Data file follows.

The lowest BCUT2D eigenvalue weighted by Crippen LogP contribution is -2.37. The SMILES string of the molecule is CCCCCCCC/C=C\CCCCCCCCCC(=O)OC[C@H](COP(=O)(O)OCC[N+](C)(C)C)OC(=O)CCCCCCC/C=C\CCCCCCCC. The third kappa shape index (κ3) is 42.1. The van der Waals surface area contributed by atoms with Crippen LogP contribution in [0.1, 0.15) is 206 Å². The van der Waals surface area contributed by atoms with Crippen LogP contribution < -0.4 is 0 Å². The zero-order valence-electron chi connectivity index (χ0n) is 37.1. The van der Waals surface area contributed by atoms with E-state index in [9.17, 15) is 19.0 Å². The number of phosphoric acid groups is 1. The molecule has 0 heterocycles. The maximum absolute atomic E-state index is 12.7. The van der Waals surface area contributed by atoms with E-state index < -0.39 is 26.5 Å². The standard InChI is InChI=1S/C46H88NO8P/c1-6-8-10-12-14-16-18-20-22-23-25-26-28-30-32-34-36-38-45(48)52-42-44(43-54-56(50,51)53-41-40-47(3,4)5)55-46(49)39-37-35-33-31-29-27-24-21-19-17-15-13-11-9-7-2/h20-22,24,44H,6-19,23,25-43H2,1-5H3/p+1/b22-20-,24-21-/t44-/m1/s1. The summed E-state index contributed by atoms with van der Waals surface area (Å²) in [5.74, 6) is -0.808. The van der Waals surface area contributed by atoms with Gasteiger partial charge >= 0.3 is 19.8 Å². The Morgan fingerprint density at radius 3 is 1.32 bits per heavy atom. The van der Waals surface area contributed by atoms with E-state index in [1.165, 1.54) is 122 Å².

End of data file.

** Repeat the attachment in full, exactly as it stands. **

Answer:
The lowest BCUT2D eigenvalue weighted by Crippen LogP contribution is -2.37. The SMILES string of the molecule is CCCCCCCC/C=C\CCCCCCCCCC(=O)OC[C@H](COP(=O)(O)OCC[N+](C)(C)C)OC(=O)CCCCCCC/C=C\CCCCCCCC. The third kappa shape index (κ3) is 42.1. The van der Waals surface area contributed by atoms with Crippen LogP contribution in [0.1, 0.15) is 206 Å². The van der Waals surface area contributed by atoms with Crippen LogP contribution < -0.4 is 0 Å². The zero-order valence-electron chi connectivity index (χ0n) is 37.1. The van der Waals surface area contributed by atoms with E-state index in [9.17, 15) is 19.0 Å². The number of phosphoric acid groups is 1. The molecule has 0 heterocycles. The maximum absolute atomic E-state index is 12.7. The van der Waals surface area contributed by atoms with E-state index < -0.39 is 26.5 Å². The standard InChI is InChI=1S/C46H88NO8P/c1-6-8-10-12-14-16-18-20-22-23-25-26-28-30-32-34-36-38-45(48)52-42-44(43-54-56(50,51)53-41-40-47(3,4)5)55-46(49)39-37-35-33-31-29-27-24-21-19-17-15-13-11-9-7-2/h20-22,24,44H,6-19,23,25-43H2,1-5H3/p+1/b22-20-,24-21-/t44-/m1/s1. The summed E-state index contributed by atoms with van der Waals surface area (Å²) in [5.74, 6) is -0.808. The van der Waals surface area contributed by atoms with Gasteiger partial charge >= 0.3 is 19.8 Å². The Morgan fingerprint density at radius 3 is 1.32 bits per heavy atom. The van der Waals surface area contributed by atoms with E-state index in [1.165, 1.54) is 122 Å².